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Authors: Corinna Edwards-Colledge

The Soul Room

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THE SOUL ROOM

CORINNA EDWARDS-COLLEDGE

 

 

 

 

 

 

 

 

 

 

 

 

 

 

 

 

 

 

 

 

 

 

 

Storyland Press

February 2015

 

 

This book or any
portion thereof may not be reproduced or used in any manner whatsoever without
the express written permission of the author except for the use of brief
quotations in a book review.

First publication
2015, Storyland Press.

 

 

ABOUT THE AUTHOR

 

 

Corinna Edwards-Colledge was born
and brought up in Chorlton-cum-Hardy in southern Manchester. She spent many
happy childhood Kendal-mint-cake-fuelled hours exploring magical local sites
like Alderley Edge and Stile Woods; and has taken an enduring love of the
natural world into her writing.

 

She studied English and Media at
the University of Sussex and went on to a diverse working life including running
art activities for kids on play-schemes and a few years in a local TV newsroom.
The stage also beckoned, the highlight of which being a raucous tour singing
and acting in a play written by and starring the late Brian Behan.

 

Writing has been a lifelong passion,
including poetry, short stories, screenplays and Corinna’s upcoming second
novel, Return of the Morrigan. For the past twelve years she has managed a
scheme for the local council, which encourages people to walk more for their
health and wellbeing.

 

She lives in Brighton with her
husband, and a loving if sometimes hectic, patchwork family including two kids
each, a dog, two cats and a tarantula called Doris!

 

ACKNOWLEDGEMENTS

 

To Vee, Maggie, Rashmi and Jill
in my writing group I offer great thanks – you have heard every word of this
novel and helped it grow. Most of all, thanks to Todd Kingsley-Jones, novelist
and tutor for the group – what he doesn’t know about the craft of writing isn’t
worth knowing!

 

Thanks to my first readers:
Gabrielle, Rebecca, Sally and Beth for their invaluable feedback and
suggestions. Particular thanks to my fellow writer and friend Shani Struthers,
who has been hugely generous in her advice and help in establishing myself as a
new author; as well as administering the metaphorical ‘cattle-prod’ and making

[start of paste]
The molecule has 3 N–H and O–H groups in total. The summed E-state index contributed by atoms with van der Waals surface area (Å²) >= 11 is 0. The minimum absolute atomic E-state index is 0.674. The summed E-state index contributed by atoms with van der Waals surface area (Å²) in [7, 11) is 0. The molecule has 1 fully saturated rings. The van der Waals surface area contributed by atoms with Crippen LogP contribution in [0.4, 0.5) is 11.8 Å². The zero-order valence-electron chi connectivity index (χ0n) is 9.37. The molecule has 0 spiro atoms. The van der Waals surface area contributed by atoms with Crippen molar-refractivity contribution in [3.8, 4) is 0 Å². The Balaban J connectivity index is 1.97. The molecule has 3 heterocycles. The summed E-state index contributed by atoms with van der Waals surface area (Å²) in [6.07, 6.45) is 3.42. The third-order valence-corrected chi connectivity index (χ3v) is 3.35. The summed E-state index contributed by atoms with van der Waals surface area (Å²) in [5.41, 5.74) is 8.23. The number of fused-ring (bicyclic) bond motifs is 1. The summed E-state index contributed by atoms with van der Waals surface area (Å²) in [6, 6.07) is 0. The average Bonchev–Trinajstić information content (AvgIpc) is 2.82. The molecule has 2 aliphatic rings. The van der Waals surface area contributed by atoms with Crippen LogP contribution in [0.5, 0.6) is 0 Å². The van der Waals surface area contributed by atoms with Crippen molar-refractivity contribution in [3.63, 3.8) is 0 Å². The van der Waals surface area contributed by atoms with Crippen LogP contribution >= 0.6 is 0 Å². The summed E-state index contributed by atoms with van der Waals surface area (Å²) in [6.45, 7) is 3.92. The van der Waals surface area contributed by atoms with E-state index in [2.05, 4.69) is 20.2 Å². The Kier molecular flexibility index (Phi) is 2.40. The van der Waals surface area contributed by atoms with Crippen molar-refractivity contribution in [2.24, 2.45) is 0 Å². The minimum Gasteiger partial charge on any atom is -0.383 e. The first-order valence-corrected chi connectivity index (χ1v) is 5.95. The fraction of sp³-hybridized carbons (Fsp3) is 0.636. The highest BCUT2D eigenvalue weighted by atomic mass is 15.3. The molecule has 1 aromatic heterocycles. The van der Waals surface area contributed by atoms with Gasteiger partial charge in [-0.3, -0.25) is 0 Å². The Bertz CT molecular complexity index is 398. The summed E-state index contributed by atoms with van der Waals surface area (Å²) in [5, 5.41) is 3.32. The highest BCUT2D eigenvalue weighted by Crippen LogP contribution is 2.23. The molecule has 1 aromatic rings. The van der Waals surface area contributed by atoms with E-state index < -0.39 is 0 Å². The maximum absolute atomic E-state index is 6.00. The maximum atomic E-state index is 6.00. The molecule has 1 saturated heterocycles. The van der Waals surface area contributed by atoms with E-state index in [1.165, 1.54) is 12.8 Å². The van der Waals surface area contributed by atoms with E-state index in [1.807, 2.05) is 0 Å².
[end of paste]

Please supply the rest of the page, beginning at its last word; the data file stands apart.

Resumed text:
sure I’ve got this story out and being read.

 

The Literary Agent Judith Murdoch
also gave me valuable encouragement and constructive advice that helped shape
this version of the novel. Some of the suggestions were painful to carry out,
but I know a better story emerged because of them.

 

And last but not least – to Jim,
Saul, Jed, Roz and Alex. The baseline of love and fun you give to my life make
everything possible.

 

 

 

 

To my husband, Jim,

who believes in me
always.

Italy 2006

 

The shock of the
heat when I left the plane at Rome airport was like a blow to the chest,
knocking the breath out of me. I gaped like a fish, trying to get enough oxygen
into my lungs, as I stood at baggage reclaim, watching the rucksacks and
suitcases move inexorably around the conveyer belt. An hour and a half later,
sweat was still running down my back as the battered old Mercedes taxi rumbled
up the dirt road towards Amarena’s vineyard. It was a beautiful landscape, at
least, my intellect told me it was beautiful; but my heart was still
disconnected from the rest of my senses, and I studied the green and terracotta
slopes and topaz sky with the detachment of someone flicking through a friend’s
holiday snaps.

It was strange returning to this place after over twenty years. We had
holidayed here a couple of times when I was a girl, but I had only the vaguest
memories of it.  Mostly I remembered playing with the Amarena’s children, and